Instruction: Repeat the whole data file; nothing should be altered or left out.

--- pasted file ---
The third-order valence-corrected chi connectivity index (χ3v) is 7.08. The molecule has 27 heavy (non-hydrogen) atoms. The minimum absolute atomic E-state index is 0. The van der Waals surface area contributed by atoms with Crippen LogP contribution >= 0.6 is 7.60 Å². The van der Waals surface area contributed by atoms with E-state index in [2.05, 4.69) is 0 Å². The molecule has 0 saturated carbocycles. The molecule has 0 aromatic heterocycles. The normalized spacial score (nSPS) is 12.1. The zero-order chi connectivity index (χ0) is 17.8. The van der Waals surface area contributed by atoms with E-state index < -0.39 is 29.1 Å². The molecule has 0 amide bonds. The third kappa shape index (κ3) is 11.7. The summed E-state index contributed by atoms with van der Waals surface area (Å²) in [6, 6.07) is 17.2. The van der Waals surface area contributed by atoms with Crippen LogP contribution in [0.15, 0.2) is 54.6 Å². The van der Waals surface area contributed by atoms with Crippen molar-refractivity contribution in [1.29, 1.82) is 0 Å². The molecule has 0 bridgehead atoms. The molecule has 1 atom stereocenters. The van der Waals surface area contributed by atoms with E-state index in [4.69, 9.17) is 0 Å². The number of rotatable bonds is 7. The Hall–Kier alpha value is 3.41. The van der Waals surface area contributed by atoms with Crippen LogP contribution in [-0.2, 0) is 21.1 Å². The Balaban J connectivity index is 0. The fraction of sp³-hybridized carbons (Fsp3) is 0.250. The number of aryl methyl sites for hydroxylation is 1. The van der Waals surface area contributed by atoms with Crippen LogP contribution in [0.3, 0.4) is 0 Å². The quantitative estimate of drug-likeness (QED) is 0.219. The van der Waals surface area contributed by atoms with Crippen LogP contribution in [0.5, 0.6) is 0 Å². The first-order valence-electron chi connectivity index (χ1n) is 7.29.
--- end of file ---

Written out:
The third-order valence-corrected chi connectivity index (χ3v) is 7.08. The molecule has 27 heavy (non-hydrogen) atoms. The minimum absolute atomic E-state index is 0. The van der Waals surface area contributed by atoms with Crippen LogP contribution >= 0.6 is 7.60 Å². The van der Waals surface area contributed by atoms with E-state index in [2.05, 4.69) is 0 Å². The molecule has 0 saturated carbocycles. The molecule has 0 aromatic heterocycles. The normalized spacial score (nSPS) is 12.1. The zero-order chi connectivity index (χ0) is 17.8. The van der Waals surface area contributed by atoms with E-state index < -0.39 is 29.1 Å². The molecule has 0 amide bonds. The third kappa shape index (κ3) is 11.7. The summed E-state index contributed by atoms with van der Waals surface area (Å²) in [6, 6.07) is 17.2. The van der Waals surface area contributed by atoms with Crippen LogP contribution in [0.15, 0.2) is 54.6 Å². The van der Waals surface area contributed by atoms with Crippen molar-refractivity contribution in [1.29, 1.82) is 0 Å². The molecule has 0 bridgehead atoms. The molecule has 1 atom stereocenters. The van der Waals surface area contributed by atoms with E-state index in [4.69, 9.17) is 0 Å². The number of rotatable bonds is 7. The Hall–Kier alpha value is 3.41. The van der Waals surface area contributed by atoms with Crippen LogP contribution in [-0.2, 0) is 21.1 Å². The Balaban J connectivity index is 0. The fraction of sp³-hybridized carbons (Fsp3) is 0.250. The number of aryl methyl sites for hydroxylation is 1. The van der Waals surface area contributed by atoms with Crippen LogP contribution in [0.3, 0.4) is 0 Å². The quantitative estimate of drug-likeness (QED) is 0.219. The van der Waals surface area contributed by atoms with Crippen LogP contribution in [0.5, 0.6) is 0 Å². The first-order valence-electron chi connectivity index (χ1n) is 7.29.